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Island of Romance
Thomas R. & Deborah A. Fletcher
Lying east of Puerto Rico, among the Antilles Islands, are the United States Virgin Islands. Made up of three major islands and about 50 islets, the US purchased the island group from Denmark in 1917 for $25 million. The Danish West Indies became the USVI. Saint Thomas, Saint John, and Saint Croix are the major islands. Saint John is the smallest with most of its land being part of the Virgin Islands National Park. Saint Thomas is next in size, with Charlotte Amalie, the capital. Saint Thomas draws more tourists than any of the other islands, primarily from cruise ships. Then there is Saint Croix, the largest of the group, at only 84 square miles.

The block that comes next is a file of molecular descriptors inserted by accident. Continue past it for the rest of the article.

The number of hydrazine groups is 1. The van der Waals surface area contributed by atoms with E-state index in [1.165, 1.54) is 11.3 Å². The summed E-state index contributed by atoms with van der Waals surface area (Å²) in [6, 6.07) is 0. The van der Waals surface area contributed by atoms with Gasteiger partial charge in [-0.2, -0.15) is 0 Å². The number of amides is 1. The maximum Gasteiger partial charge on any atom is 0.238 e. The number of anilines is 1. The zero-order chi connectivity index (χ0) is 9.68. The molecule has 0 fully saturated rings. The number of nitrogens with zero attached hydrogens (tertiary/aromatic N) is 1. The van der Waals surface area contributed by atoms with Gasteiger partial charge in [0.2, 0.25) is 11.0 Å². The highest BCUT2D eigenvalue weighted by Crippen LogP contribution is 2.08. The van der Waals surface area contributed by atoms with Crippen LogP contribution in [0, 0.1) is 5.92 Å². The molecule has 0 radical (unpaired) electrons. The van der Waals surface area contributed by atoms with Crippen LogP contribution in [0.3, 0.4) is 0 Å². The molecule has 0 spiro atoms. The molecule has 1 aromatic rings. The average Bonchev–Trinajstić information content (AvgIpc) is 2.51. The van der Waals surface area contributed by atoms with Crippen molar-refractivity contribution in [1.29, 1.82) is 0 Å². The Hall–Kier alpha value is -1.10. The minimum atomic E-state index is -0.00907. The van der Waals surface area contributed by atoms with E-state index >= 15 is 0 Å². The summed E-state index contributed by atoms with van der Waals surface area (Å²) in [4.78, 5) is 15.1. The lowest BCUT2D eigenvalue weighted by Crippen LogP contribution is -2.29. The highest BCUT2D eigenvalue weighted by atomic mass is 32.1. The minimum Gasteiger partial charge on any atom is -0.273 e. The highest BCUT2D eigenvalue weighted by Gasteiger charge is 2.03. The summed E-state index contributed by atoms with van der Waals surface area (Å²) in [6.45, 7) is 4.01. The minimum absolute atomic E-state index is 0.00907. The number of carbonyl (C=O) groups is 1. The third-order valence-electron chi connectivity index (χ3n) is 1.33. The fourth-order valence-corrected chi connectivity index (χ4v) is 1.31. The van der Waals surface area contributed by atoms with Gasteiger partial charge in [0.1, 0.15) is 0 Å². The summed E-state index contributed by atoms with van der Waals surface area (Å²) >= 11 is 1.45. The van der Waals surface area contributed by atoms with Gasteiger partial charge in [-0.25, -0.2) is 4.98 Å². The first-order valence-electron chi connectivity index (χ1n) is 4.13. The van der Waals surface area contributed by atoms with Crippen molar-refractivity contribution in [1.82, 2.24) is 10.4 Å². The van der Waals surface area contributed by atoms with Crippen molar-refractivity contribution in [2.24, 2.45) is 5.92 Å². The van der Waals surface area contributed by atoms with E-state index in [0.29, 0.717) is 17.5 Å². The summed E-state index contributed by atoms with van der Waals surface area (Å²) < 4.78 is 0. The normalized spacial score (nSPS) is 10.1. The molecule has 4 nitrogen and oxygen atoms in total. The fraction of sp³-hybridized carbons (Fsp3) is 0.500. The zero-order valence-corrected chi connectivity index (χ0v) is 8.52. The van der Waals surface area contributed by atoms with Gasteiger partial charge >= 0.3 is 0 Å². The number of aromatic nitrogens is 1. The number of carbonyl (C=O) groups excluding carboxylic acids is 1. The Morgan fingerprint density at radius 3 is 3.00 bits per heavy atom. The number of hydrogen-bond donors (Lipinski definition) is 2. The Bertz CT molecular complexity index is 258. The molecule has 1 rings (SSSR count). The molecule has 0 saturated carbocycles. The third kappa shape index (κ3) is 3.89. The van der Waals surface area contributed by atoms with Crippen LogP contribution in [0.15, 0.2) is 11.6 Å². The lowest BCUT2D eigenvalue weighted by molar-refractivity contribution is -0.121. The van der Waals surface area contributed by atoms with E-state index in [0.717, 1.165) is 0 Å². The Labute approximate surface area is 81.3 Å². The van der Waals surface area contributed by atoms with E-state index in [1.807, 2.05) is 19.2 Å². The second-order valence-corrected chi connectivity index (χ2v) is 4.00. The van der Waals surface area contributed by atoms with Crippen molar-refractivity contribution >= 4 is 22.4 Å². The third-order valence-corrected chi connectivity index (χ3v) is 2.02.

At more than twice the size of Saint Thomas, Saint Croix draws a fraction of the tourists of the smaller island. That suits us just fine. Of course, since there are fewer people visiting, it means less in the way of tourist attractions. The night life is practically non-existent. Which, also suits us finely. Saint Croix is a quiet, sun-drenched, sea-kissed, beach-blessed island where a couple may escape to the sensuous surroundings and the company of one another.
The warm sea breezes, the crystal clear turquoise waters, the beach--all conspire to stir the emotions of love. Our first evening we sat on our deck at the Tamarind Reef Hotel, as the thick sultry sea breeze rolled in--all was well with life. The average annual temperature of 80 degrees and the prevailing trade winds make for nearly perfect vacation weather year-round. Many choose Saint Croix as their honeymoon destination while others plan their wedding on the island.